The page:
A stye, which a doctor might call a hordeolum, is a bump that develops on the eyelid or at the base of the eyelashes. A bacterial infection is the cause of most styes.
The majority of styes will disappear on their own, with or without treatment, within 1 or 2 weeks.
However, there are a number of things a person can do to get rid of a stye. Keep reading to learn more about them, as well as some causes, symptoms, and reasons to see a doctor.
The following home remedies may help ease the pain of a stye:
1. Warm compresses
Put a very warm, but not hot or scalding, wet compress on the eye for short periods of time a few times per day.
This can help open up the glands and drain the stye more quickly. It may temporarily ease the pain.
However, one study found no conclusive evidence that this technique helps heal the stye.
2. Eye hygiene
It is important to keep the eye area clean. Styes are contagious, which means that it is possible to spread the bacteria to other people and to other parts of the eye. Bacteria that get into the stye can worsen the infection and slow healing.
Following these tips can help prevent the infection from getting worse:
- Avoid sharing any eye care products, including eye drops and eye makeup.
- Do not try to pop or squeeze the stye.
- Avoid rubbing or touching the eyes, unless to apply medication or compresses.
- Wash the hands with soap and water before and after touching the eye to apply medication or compresses.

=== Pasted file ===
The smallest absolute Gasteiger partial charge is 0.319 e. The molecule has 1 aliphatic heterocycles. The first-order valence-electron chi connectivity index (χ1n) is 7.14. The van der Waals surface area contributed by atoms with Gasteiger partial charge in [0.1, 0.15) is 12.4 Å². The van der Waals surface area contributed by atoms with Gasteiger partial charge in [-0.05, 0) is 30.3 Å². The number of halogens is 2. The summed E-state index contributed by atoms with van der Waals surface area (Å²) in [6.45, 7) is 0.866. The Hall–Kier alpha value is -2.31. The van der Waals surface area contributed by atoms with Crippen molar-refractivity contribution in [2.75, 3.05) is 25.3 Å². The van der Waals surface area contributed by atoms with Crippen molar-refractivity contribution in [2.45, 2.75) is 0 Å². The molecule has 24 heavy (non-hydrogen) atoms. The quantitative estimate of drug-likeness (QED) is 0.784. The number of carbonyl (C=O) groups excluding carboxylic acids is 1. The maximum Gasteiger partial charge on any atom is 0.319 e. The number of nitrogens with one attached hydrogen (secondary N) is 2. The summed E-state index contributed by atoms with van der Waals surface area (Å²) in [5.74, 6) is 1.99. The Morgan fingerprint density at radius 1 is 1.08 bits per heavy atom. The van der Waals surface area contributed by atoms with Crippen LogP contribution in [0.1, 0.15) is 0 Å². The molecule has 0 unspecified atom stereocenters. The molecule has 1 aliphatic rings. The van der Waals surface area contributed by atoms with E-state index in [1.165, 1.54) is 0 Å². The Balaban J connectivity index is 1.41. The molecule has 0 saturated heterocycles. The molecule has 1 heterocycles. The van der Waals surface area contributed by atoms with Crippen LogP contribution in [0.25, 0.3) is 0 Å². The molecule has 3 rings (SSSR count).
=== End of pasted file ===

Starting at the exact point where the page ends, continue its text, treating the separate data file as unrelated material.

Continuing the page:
- Gently rinse the eye if dirt or dust gets under the eyelid.
- Avoid wearing contact lenses until the stye heals.
3. Pain medication
Over-the-counter (OTC) pain medication may also ease the pain of a stye.
Nonsteroidal anti-inflammatory drugs such as ibuprofen can reduce inflammation and might therefore help with burning and swelling.
4. OTC stye remedies
Many drugstores sell eye drops that may help relieve the pain of styes. These remedies will not heal the stye, but they may help ease the pain.
Only apply these remedies with clean hands, and do not allow the tip of the bottle to touch the eye.
Very large styes and those that do not go away on their own may need medical treatment. A doctor may recommend one of the following options:
Antibiotics can kill the bacteria that cause a stye to grow. This prevents the stye from spreading and eases the pain.
It is important to use the right antibiotic for the specific bacterium infecting the eye, so a person should not reuse old antibiotics. In most cases, a doctor will recommend antibiotics in the form of eye drops or eye cream.
In rare cases, a stye can cause a systemic infection that spreads to other areas of the body. People with weak immune systems are more vulnerable to such infections.
When this type of infection occurs, a person may need oral or intravenous antibiotics.
Steroids can help the body heal itself more quickly. A doctor may inject a steroid into the stye to promote healing and reduce pain.
Steroids in the form of topical creams and eye drops may also help, but a person should talk to a doctor before trying these remedies.